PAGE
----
I did listen to the Gordon Lightfoot version – it’s okay, but it’s much better with the harmonies of Peter, Paul and Mary.  It’s one of those songs that has a nice melody, is easy to listen to, and one can like – until you actually listen to the lyrics.

Basically the song is about a guy who got so drunk the night before that he’s lying on the grass near an airport and only has a dollar left after being with an unknown number of women.  He can’t afford a plane ticket so he talks about jumping on a freight train.  This song does have a really great line that I wish I would have written when describing where the singer is by saying, “And, I’m stuck here in the grass where the pavement never grows.”  I guess I’ve never been that drunk.

Naturally these two songs got me thinking about Roger Miller’s classic, “King Of The Road,” that strange song about a hobo riding the rails.  I remember the song from junior high school and I still get annoyed by it.  Here’s a link so we both can be annoyed:

King of the Road

Yeah, it was a big hit and tons of people liked it and lots of artists recorded it.

But I had to play it on the violin as part of the Junior High School Band’s Christmas concert.  Yes, it was played at a Christmas concert and yes, I played violin in the school band, not orchestra, the band, right next to the trumpets and sax player (we only had one sax player).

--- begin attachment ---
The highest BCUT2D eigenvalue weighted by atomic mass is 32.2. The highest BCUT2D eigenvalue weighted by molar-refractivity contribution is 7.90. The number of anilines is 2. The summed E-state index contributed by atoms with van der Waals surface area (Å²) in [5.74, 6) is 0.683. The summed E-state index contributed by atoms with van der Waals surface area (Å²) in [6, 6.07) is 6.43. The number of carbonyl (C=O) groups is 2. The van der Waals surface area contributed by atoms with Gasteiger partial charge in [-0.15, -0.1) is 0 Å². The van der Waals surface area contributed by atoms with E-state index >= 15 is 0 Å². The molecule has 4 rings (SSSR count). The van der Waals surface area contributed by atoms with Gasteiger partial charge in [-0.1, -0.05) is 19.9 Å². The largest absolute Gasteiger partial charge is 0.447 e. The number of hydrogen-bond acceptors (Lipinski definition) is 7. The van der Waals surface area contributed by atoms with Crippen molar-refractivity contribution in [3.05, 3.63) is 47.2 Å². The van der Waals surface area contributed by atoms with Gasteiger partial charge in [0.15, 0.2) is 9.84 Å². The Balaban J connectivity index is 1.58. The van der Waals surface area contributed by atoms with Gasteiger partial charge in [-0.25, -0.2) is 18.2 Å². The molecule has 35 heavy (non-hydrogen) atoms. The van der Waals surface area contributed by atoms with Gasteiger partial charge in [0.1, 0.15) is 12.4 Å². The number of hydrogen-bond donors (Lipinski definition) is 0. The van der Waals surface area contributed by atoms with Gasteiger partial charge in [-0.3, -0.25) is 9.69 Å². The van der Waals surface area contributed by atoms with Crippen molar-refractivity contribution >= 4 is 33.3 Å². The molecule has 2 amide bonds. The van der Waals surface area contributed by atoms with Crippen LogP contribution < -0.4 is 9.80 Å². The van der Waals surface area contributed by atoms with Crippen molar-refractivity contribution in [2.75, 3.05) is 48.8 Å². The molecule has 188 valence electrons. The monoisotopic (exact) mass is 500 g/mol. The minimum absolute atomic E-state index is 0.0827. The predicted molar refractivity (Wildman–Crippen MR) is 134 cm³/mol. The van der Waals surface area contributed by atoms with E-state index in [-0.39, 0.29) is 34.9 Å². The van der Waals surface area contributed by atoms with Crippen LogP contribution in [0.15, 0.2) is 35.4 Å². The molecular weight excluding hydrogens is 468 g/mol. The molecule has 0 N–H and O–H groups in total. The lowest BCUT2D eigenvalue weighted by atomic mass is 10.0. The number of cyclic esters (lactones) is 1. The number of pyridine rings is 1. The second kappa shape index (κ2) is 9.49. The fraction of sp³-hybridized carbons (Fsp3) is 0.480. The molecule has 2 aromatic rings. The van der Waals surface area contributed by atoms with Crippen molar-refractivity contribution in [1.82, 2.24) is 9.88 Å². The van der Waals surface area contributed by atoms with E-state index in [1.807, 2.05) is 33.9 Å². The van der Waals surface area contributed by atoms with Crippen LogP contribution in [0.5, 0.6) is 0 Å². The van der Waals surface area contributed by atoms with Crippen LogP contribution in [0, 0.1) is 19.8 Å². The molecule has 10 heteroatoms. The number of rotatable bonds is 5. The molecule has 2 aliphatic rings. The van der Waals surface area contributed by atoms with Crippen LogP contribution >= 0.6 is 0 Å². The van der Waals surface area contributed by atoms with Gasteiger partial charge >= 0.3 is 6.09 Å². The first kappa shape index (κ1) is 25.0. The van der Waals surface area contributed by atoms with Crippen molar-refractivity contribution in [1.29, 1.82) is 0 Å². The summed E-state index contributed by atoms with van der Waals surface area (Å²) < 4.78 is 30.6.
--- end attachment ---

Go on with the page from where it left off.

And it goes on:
Turns out our music teacher just loved the tune and we did it as an instrumental to avoid explaining why 12 year olds were singing songs about hobos.  Also we were a small music class and didn’t have enough musicians to form an orchestra.  There was this strange distribution of instruments as well in our class something like, 4 violins, 3 trumpets, two drummers, a cello, sax, two flutes, couple of trombone players and for reasons I never understood, a viola … it was an odd mix with about thirty of us all together.

Our music teacher learned music during the big band era and was forever trying to get us to play that.  Well, he did his best and told us the best we could for the Christmas show was to form us up as a band as we had more brass than strings, and do some our parents would like.  “King of the Road,” was picked because he liked it and he said our parents would have heard it.  If you note in Roger Miller version, there is no brass, violins or other wind instruments, but our fearless teacher found an instrumental arrangement of the song that included brass and winds.  We violin players got the flute parts to play, the cello player got the chance to switch to a bass violin and I don’t remember what the viola player did.

Well, that’s not completely true, I do know that the girl who played the viola transferred to another school that had a real orchestra.  Likely she went on to play for the New York Philharmonic or something.

Me, I quit the violin the next year and focused on shop classes until high school.

Which was for the best – turns out I’m better on the table saw than sawing on a violin.